Intel KVM Virtualization Hit By Vulnerability Over Unfinished Code

Written by Michael Larabel in Intel on 24 February 2020 at 09:03 PM EST. 8 Comments
At least not another hardware vulnerability, but CVE-2020-2732 appears to stem from unfinished code within the Intel VMX code for the Linux kernel's Kernel-based Virtual Machine (KVM) support.

CVE-2020-2732 as of writing isn't yet public but we've been closely monitoring it since seeing a peculiar patch series earlier today and not finding much information on it.

Sent out as notice "FYI" were three patches for CVE-2020-2732. Those patches were already mailed in as part of KVM fixes targeting the current Linux 5.6 kernel cycle and quickly pulled in by Linus Torvalds. Linux 5.6 Git is now protected from CVE-2020-2732 and should be back-ported to stable kernels soon.

The patches were summed up as, "vmx_check_intercept is not yet fully implemented by KVM on Intel processors, causing e.g. the I/O or MSR interception bitmaps not to be checked. In general we can just disallow instruction emulation on behalf of L1, but this series also implements I/O port checks."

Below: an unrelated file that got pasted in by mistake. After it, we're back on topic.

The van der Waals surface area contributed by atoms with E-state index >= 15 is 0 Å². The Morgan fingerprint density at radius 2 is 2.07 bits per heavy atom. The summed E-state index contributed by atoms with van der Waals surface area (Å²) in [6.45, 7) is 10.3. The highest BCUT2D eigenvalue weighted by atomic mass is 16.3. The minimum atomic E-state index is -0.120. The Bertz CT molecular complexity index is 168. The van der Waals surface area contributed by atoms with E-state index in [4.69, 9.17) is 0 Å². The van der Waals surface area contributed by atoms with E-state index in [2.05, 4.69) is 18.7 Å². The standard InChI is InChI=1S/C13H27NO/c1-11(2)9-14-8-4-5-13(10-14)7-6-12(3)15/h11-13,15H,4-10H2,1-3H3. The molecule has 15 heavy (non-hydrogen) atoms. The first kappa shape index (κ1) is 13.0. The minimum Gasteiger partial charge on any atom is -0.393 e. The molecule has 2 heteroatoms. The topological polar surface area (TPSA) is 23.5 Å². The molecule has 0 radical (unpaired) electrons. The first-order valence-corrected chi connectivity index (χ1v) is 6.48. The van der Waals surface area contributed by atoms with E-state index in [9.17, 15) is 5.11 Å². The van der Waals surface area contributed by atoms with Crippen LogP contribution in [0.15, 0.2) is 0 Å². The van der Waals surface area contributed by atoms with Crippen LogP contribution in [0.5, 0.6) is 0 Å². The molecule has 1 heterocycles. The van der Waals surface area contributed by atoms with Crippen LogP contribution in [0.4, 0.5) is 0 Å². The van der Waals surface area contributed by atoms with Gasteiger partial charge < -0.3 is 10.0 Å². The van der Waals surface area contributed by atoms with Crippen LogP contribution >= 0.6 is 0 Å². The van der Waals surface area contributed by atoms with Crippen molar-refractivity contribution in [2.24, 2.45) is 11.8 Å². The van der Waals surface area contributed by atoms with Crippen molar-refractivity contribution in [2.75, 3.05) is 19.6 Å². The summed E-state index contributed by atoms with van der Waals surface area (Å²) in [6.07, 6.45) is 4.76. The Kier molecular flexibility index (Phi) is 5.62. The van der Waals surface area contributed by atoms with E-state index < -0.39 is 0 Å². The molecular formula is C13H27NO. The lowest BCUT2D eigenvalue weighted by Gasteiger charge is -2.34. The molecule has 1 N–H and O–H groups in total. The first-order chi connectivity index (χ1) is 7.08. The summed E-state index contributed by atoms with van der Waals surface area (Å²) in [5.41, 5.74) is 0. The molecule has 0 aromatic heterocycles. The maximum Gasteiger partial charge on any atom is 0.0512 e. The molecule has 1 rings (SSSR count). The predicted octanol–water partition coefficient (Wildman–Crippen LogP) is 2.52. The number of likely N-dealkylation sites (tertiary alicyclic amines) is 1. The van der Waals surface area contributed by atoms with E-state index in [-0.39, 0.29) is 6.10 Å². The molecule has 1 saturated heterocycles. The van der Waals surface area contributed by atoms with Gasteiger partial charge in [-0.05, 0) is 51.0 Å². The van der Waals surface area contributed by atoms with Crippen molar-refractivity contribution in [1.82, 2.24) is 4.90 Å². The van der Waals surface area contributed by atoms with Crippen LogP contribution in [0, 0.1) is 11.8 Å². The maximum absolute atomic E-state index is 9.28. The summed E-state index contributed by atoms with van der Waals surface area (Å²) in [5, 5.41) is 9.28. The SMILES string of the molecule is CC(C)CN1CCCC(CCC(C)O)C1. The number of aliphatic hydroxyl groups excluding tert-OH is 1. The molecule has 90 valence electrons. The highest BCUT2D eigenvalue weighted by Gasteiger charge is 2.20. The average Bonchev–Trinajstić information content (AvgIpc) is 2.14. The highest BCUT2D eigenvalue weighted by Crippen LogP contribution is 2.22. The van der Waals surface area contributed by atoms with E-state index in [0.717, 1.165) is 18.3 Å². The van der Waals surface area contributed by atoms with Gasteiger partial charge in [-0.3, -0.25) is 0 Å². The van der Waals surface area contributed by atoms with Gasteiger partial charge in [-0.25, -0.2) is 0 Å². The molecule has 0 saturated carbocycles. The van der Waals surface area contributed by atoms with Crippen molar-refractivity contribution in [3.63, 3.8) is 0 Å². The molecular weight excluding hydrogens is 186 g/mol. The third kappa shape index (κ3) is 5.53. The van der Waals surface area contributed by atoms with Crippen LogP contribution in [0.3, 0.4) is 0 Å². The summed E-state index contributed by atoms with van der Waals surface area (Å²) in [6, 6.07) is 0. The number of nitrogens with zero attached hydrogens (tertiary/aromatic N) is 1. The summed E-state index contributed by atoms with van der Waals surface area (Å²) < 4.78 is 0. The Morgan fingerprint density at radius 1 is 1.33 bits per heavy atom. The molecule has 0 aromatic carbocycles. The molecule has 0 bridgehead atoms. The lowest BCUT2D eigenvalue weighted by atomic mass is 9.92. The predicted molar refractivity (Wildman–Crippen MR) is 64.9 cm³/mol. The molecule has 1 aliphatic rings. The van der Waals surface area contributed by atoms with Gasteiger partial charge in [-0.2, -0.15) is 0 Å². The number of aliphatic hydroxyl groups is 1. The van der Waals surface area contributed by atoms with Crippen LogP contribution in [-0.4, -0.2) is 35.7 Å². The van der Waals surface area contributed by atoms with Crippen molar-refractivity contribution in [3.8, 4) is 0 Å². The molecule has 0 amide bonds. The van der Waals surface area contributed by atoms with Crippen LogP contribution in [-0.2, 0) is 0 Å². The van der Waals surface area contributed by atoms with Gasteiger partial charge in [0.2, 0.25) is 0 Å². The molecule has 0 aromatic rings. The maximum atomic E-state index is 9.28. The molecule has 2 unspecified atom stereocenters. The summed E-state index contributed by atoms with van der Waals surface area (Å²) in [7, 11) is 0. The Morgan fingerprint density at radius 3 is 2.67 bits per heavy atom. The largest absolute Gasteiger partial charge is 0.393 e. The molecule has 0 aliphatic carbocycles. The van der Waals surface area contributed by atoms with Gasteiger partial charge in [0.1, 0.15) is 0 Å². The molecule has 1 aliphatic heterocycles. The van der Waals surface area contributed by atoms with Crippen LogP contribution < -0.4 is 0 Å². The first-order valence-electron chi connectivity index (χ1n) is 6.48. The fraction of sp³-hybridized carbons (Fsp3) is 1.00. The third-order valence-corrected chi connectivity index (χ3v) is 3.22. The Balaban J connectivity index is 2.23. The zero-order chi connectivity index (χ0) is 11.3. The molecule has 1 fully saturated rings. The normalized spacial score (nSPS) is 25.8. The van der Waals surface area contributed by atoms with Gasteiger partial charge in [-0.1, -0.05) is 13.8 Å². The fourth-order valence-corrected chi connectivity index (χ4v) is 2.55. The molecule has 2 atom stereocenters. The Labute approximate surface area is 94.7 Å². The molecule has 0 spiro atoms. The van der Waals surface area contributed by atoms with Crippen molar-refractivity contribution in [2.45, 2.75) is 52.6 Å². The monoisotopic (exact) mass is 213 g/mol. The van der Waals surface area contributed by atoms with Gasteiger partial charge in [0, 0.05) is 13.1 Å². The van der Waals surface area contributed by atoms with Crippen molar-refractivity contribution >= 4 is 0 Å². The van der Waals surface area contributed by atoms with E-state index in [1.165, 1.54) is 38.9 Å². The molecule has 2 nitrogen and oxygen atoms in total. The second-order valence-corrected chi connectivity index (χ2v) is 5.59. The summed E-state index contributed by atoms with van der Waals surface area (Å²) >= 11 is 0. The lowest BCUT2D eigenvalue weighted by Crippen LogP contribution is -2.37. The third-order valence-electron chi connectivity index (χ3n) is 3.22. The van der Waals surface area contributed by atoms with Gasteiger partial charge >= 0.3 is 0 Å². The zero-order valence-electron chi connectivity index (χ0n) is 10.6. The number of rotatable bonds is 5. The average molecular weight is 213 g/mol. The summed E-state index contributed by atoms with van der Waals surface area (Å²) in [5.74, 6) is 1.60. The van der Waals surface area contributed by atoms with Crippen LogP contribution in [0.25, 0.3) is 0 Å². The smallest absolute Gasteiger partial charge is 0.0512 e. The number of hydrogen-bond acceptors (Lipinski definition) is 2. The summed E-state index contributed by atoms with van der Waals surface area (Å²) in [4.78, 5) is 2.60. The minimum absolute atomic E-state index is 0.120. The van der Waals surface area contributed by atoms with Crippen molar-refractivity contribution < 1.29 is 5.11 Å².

The vmx_check_intercept function within the Linux kernel even has a "TODO: check more intercepts..." but it appears that this vulnerability stems from the fact this function wasn't checking all intercepts and as such could end up emulating instructions disallowed by the virtualization hypervisor as the behavior until now was to continue in the default code path.

So the fix is to disable emulating instructions by default until the code is finished. The series also goes on to add checks for I/O bitmaps. Details though on CVE-2020-2732 are light though until the disclosure is made public. For what it's worth, the patches for this KVM issue were out of Google and CVE-2020-2732 was reserved back on 10 December 2019.

Update: More information and the patches are being back-ported.
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